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Giving Thanks

In gratitude for the bounty of my Odlin home.

Willows (Salix sp) against a “blue true dream of sky


i thank You God for most this amazing

day:for the leaping greenly spirits of trees

and a blue true dream of sky; and for everything

which is natural which is infinite which is yes

-e.e. cummings


David – my anam cara – birding

“In the Celtic tradition, there is a beautiful understanding of love and friendship. One of the fascinating ideas here is the idea of soul-love; the old Gaelic term for this is anam caraAnam is the Gaelic word for soul and cara is the word for friend.  So anam cara in the Celtic world was the “soul friend.”  With the anam cara you could share your inner-most self, your mind and your heart.”

-John O’Donohue, Anam Cara: A Book of Celtic Wisdom


Marbled Murrelet (Brachyramphus marmoratus) in winter plumage

     “He splashes down, and the cold water holds him with ease. He paddles his webbed feet and is propelled speedily across the surface. He drops his head underwater, and a whole new world opens up beneath him.

     He flips into a dive, spreading his wings as if he is flying, veering this way and that …”

-Joan Dunning, Seabird in the Forest


Pacific Madrone (Arbutus menziesii) berries: don’t they look tropical?

“In a Straits Salish story, told by the late Chief Phillip Paul of the Saanich people, arbutus was the tree used by the survivors of the Great Flood (a tradition common to almost all Northwest coast peoples) to anchor their canoe to the top of Mount Newton. To this day, the Saanich people do not burn arbutus in their stoves, because of the important service this tree provided long ago.

This tree looks like it belongs to warmer climates than ours. Arbutus means ‘strawberry tree’ in Latin, in reference to the bright-red fruits.”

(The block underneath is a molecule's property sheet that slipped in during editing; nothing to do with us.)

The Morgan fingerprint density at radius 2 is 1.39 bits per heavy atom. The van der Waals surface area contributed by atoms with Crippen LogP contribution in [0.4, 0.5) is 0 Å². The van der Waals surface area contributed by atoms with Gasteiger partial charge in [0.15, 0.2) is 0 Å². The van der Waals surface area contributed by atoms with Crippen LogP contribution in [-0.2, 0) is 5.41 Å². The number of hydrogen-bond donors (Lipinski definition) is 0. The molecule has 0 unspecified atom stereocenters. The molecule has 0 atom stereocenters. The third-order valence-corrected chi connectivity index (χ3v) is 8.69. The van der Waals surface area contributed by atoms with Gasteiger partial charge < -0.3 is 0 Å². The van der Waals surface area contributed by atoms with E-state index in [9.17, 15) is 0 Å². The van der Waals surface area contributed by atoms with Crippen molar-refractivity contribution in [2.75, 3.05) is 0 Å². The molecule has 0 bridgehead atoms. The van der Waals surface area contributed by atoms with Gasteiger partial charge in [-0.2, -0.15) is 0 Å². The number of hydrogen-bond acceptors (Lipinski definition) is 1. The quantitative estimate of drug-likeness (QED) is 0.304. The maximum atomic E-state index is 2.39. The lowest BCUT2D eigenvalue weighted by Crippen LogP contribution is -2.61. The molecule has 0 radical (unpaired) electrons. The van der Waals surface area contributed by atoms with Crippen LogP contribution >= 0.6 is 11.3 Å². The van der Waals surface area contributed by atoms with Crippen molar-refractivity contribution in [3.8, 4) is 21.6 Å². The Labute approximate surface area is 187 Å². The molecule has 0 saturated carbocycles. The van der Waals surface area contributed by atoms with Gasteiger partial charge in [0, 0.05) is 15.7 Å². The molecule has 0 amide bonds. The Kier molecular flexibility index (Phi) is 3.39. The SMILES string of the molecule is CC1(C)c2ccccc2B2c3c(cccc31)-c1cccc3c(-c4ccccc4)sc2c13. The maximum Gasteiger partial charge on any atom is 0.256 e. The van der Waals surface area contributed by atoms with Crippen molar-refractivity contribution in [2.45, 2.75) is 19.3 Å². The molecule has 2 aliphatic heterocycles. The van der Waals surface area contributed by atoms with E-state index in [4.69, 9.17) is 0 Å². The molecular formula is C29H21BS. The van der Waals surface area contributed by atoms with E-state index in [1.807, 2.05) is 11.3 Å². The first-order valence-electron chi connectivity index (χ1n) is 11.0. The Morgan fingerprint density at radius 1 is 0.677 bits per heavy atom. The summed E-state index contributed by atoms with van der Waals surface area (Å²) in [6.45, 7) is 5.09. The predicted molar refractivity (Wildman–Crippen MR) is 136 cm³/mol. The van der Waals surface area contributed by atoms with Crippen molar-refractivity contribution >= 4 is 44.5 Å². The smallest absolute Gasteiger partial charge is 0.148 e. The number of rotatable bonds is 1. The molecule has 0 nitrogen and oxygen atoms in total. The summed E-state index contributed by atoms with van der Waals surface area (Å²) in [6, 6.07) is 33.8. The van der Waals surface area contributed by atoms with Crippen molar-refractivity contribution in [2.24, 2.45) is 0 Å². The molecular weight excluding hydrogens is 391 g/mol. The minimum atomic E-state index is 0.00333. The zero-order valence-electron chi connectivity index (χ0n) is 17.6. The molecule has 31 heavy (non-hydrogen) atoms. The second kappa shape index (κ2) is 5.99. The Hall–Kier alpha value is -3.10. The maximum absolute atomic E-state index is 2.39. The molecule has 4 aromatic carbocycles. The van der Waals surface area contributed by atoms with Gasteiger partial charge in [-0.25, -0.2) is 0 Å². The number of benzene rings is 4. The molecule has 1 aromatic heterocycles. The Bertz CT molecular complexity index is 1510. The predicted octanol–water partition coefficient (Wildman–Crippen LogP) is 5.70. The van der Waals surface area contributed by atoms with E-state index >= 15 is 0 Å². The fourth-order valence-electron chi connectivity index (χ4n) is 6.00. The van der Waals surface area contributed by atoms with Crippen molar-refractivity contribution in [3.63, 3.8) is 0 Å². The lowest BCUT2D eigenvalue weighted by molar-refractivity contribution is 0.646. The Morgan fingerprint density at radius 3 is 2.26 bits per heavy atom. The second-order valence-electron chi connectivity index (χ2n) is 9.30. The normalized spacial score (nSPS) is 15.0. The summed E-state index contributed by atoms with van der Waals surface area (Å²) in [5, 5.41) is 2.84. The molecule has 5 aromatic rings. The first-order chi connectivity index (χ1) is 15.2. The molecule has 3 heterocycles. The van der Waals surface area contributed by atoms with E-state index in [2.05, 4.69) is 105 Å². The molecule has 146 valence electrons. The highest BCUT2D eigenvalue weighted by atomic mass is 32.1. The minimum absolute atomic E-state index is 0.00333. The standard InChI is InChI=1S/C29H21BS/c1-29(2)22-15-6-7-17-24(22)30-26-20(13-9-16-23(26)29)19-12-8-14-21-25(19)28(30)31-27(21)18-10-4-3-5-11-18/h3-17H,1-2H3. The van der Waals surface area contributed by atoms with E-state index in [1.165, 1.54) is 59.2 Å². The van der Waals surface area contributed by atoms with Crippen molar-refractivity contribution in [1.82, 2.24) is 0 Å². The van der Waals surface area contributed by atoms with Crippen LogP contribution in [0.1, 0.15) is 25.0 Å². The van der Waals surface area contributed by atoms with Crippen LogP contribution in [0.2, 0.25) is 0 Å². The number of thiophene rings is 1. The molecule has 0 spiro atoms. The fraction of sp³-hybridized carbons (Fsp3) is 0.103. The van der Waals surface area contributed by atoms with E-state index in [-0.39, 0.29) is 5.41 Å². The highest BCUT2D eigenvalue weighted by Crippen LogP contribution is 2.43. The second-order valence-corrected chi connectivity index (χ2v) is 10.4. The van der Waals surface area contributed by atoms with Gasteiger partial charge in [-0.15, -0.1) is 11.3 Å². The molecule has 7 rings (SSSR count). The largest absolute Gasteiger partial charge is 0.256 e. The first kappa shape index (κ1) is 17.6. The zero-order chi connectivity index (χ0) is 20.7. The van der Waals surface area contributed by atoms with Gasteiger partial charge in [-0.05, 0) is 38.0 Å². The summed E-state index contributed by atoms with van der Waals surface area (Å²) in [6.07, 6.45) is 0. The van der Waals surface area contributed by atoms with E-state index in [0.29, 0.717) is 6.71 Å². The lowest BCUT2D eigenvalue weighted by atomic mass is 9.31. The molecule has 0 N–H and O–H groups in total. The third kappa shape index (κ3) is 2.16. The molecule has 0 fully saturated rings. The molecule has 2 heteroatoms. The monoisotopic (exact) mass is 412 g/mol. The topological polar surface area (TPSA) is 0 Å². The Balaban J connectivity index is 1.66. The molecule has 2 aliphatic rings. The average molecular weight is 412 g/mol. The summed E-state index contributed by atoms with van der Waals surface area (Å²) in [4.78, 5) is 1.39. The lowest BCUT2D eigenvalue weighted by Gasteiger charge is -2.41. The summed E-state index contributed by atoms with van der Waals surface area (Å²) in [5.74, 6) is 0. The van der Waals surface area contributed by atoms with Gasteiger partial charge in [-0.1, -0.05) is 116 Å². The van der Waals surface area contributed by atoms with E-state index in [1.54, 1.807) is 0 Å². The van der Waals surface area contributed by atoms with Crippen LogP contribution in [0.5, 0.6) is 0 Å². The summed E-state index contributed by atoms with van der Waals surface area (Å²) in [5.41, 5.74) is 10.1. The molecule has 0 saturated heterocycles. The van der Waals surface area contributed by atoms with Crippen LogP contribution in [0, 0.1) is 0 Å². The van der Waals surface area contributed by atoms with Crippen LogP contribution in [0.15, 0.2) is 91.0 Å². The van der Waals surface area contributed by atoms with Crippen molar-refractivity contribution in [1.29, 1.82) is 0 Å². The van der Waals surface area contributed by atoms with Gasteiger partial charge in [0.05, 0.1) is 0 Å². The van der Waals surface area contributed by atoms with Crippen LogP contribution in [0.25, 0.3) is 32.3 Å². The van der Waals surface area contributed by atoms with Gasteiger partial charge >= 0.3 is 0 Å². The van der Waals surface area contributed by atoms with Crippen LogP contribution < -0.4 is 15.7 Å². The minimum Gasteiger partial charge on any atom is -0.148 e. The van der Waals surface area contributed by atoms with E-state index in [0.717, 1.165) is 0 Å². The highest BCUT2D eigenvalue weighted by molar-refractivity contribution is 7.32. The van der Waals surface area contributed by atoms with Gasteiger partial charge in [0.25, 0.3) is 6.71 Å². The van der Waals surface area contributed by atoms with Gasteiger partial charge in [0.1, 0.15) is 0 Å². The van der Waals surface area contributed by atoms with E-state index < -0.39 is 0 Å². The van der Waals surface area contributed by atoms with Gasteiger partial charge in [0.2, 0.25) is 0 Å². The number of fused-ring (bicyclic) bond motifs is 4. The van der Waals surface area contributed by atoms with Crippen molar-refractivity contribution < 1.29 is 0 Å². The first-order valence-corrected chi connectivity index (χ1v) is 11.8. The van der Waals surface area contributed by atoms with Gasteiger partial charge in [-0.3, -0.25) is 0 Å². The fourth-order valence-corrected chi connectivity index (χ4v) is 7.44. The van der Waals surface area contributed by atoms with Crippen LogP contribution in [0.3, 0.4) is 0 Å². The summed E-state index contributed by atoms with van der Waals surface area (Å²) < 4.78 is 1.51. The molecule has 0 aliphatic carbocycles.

-Jim Pojar and Andy MacKinnon, Plants of the Pacific Northwest Coast


A very young Waxy Cap mushroom under Western Redcedar and Douglas-fir.

“Teen” (two in background) and “adult” Parrot Waxy Caps – note the changes in color as described below.

“Sometimes called the “parrot mushroom,” this little guy is unmistakable if you catch it in its early stages of development, when it is distinctively parrot-green (and decidedly slimy). But it quickly begins to change colors, turning yellow or orange, and then fading to a sort of dingy straw color. By the end of this transformation, the parrot mushroom has become a nondescript little thing, dirty yellowish and very difficult to identify. Ah, the splendors of youth!”

-Michael Kuo,

Blessed be.



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Greetings Family & Friends,

A cloud-filtered sun shines on Greyhaven house as I begin my first post.  My hope is to use this blog to improve my writing and share my love of nature and books with you.  I will set a goal of writing on a weekly basis.  As I type, a Steller’s Jay yaks nearby.  S/he is reminding me to pay attention to the outdoors and not become lost in the minutia of worries that is everyday life.  Thanks for reading and sharing your own thoughts.

Peace and all good,

Bookwren Beth

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